As I write this post, Ukraine is under Russian fire. Multiple cities have been raised to the ground, thousands lie dead, and the only small consolation are the amazing speeches by President Zelensky. The attack on Ukraine is terrible at so many different levels. This is Dresden on steroids.
Nevertheless, I’d like to look forward. Once Ukraine has won this war (which she will), there must be a massive amount of rebuilding and reconstruction. Much civil infrastructure has already been damaged or destroyed. This is about more than roads and bridges. Essential organisations such as the judiciary, the land register, and the tax authorities may also be at risk. This would be highly problematic; the ability to e.g. levy tax is essential (both practically and symbolically) for a sovereign state. Is there anything that we – tax experts, governments, the EU, a random American billionaire… – could do to assist the State Tax Service of Ukraine?
How might Ukraine be assisted from a tax perspective?
Now, this isn’t a highly original idea: if it can occur to a tax blogger in Holland, Ukrainian tax specialists will certainly be on the case. Nevertheless, I’d like to offer a few focal points in the context of fiscal rebuilding. We don’t have to wait until the end of the war – let’s start thinking about approaches now.
- Support Ukrainian tax authorities
Firstly, the Ukrainian State Tax Service of Ukraine may require immediate support, e.g. with practical issues such as IT systems or staffing. Or perhaps in relation to the Ukranian postal system (for sending tax assessments). Can we help with this? In the international context, there may be scope to help with the cross-border collection of tax on behalf of Ukraine or the sharing of information, depending on the wishes of Ukraine.
- Offer (temporary) changes to bilateral tax treaties with Ukraine
At present, Ukraine has 74 such treaties, including treaties with the Netherlands, Luxembourg and Ireland. Under certain conditions, these tax treaties restrict Ukraine’s right to levy tax on dividend, interest and royalties. Of course, this in itself need not be problematic. Nevertheless, it is conceivable that Ukraine would, in the post-war period, benefit from a (temporary) renegotiation or suspension of tax treaties to improve Ukraine’s position in this regard, maybe even considering the possibilities of a (temporary) tax sparing credit as a way to boost investment into Ukraine.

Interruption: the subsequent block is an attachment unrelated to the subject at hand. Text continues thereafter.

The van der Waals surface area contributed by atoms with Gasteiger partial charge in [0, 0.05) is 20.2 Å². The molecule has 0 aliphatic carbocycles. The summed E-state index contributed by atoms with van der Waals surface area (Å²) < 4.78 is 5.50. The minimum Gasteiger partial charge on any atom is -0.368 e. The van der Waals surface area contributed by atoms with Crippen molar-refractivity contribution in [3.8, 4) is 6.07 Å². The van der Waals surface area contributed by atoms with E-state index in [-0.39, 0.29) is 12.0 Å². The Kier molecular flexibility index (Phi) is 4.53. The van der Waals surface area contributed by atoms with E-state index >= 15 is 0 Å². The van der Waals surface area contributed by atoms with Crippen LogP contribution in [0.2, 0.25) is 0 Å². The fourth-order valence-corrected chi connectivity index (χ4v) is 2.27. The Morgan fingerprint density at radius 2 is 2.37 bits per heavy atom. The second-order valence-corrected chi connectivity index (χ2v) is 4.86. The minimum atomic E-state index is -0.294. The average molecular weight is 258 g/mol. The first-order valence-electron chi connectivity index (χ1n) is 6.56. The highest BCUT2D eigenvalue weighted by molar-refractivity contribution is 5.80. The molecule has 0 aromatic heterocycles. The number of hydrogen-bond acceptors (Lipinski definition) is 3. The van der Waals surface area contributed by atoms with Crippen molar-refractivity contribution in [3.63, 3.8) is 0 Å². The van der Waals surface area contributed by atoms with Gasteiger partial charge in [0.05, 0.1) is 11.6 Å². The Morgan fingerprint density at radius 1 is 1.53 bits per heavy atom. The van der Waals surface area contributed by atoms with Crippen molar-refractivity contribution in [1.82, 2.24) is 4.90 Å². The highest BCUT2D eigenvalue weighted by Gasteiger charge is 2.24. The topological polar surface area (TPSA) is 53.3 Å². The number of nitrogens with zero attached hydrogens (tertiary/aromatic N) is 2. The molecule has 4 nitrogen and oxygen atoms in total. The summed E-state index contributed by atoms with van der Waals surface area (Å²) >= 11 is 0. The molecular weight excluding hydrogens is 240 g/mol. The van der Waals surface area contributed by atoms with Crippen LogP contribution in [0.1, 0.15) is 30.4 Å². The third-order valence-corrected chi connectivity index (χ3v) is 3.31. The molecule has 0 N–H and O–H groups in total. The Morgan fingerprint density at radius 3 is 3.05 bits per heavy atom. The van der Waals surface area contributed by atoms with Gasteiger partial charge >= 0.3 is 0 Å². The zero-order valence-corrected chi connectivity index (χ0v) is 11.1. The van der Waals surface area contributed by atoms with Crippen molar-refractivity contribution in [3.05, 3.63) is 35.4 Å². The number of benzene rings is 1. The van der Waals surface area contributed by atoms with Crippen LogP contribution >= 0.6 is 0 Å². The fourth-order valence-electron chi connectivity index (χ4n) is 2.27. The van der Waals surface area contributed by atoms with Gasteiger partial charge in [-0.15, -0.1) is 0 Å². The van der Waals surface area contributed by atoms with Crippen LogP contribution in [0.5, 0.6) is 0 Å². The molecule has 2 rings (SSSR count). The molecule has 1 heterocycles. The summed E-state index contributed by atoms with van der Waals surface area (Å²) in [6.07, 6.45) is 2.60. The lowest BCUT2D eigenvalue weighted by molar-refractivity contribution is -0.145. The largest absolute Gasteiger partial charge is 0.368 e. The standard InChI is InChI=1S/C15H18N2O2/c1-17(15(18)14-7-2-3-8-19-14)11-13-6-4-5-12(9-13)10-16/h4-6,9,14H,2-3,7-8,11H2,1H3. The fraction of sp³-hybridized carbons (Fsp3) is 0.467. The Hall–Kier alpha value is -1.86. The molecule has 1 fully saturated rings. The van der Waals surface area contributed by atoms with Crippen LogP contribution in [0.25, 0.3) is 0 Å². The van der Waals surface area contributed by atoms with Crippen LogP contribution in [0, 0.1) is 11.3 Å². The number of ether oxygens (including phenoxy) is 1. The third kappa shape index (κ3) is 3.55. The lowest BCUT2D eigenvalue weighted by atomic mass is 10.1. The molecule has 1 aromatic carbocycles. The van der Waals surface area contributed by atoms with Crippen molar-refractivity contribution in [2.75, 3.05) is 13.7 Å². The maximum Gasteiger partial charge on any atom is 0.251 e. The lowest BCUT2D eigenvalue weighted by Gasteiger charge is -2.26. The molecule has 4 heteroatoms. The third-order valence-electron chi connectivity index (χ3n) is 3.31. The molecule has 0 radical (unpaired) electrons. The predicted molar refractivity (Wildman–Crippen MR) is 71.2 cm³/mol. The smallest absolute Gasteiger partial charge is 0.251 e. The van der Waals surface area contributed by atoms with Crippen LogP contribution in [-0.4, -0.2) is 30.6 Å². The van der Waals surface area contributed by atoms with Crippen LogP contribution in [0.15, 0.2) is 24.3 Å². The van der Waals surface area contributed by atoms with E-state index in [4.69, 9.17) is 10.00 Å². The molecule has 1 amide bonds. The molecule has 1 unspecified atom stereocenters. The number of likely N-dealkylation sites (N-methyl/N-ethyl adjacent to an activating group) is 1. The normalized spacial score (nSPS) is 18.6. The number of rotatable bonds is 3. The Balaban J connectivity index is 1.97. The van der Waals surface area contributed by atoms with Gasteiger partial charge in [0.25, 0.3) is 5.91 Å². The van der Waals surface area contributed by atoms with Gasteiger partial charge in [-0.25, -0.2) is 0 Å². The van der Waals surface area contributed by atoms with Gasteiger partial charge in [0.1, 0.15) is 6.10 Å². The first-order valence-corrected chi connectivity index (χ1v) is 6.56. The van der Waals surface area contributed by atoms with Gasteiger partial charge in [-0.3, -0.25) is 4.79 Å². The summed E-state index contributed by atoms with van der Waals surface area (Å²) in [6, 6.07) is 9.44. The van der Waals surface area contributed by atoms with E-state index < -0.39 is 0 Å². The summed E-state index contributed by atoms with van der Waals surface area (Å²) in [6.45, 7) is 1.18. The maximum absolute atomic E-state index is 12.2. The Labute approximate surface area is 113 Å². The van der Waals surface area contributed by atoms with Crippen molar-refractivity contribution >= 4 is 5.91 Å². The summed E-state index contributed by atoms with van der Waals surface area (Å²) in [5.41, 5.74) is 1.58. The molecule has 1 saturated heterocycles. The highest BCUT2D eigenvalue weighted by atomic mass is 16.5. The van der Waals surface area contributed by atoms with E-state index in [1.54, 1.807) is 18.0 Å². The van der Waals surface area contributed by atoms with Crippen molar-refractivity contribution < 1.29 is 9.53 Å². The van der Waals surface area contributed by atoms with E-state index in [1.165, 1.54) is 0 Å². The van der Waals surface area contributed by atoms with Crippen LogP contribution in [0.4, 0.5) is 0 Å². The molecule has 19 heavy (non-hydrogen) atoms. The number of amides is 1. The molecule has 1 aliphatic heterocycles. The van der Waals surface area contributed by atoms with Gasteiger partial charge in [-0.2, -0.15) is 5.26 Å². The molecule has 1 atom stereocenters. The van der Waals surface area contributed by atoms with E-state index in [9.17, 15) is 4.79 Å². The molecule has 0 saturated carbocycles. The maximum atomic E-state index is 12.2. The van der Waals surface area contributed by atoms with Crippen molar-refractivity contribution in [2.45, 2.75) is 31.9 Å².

- Tax Capacity Building
Rebuilding Ukraine will almost certainly include a fiscal component. In the area of international tax, it is important that the Ukrainian authorities (for example the people conducting international tax negotiations) have sufficient knowledge, information and access to professional, academic and political networks to ensure that any agreements entered are optimal from the Ukrainian perspective. Experiences in other parts of the (developing) world show that tax treaties and bilateral investment treaties (BITs) need to be carefully considered. This applies in particular to the fiscal paradigm which is being rolled-out by the OECD, e.g., in relation to BEPS 2.0. Ukraine is currently a member of the Inclusive Framework, but that doesn’t mean that the framework’s fruit – including Pillar II! – are necessarily ideal for Ukraine.
- Raise public awareness – especially outside of Ukraine
My last point pertains to the issue of public awareness. For reasons that I have yet to fathom, the technical elements of tax treaties and BITs are always never at the forefront of public debate. This needs to change: we need to be building pressure on our governments to include international tax as part of rebuilding, especially where this involves allocating additional taxation rights to Ukraine. Politicians generally need a bit of encouragement when it comes to deals that are “worse” from the perspective of their own national treasury.